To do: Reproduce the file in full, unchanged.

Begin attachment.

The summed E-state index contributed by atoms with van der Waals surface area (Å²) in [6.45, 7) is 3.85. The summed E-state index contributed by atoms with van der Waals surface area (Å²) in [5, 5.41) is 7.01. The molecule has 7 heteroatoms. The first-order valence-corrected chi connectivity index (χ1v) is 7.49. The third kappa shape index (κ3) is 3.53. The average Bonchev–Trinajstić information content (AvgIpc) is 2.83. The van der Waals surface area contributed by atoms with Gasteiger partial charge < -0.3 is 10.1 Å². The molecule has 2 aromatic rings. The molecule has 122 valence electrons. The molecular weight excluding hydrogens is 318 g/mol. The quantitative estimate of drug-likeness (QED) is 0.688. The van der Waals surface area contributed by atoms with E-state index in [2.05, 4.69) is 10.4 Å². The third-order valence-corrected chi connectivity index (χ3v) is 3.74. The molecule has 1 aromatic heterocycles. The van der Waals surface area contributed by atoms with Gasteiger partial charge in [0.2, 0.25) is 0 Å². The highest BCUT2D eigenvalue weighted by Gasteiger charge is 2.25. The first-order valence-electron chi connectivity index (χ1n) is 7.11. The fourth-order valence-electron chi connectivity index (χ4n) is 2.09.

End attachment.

The summed E-state index contributed by atoms with van der Waals surface area (Å²) in [6.45, 7) is 3.85. The summed E-state index contributed by atoms with van der Waals surface area (Å²) in [5, 5.41) is 7.01. The molecule has 7 heteroatoms. The first-order valence-corrected chi connectivity index (χ1v) is 7.49. The third kappa shape index (κ3) is 3.53. The average Bonchev–Trinajstić information content (AvgIpc) is 2.83. The van der Waals surface area contributed by atoms with Gasteiger partial charge < -0.3 is 10.1 Å². The molecule has 2 aromatic rings. The molecule has 122 valence electrons. The molecular weight excluding hydrogens is 318 g/mol. The quantitative estimate of drug-likeness (QED) is 0.688. The van der Waals surface area contributed by atoms with E-state index in [2.05, 4.69) is 10.4 Å². The third-order valence-corrected chi connectivity index (χ3v) is 3.74. The molecule has 1 aromatic heterocycles. The van der Waals surface area contributed by atoms with Gasteiger partial charge in [0.2, 0.25) is 0 Å². The highest BCUT2D eigenvalue weighted by Gasteiger charge is 2.25. The first-order valence-electron chi connectivity index (χ1n) is 7.11. The fourth-order valence-electron chi connectivity index (χ4n) is 2.09.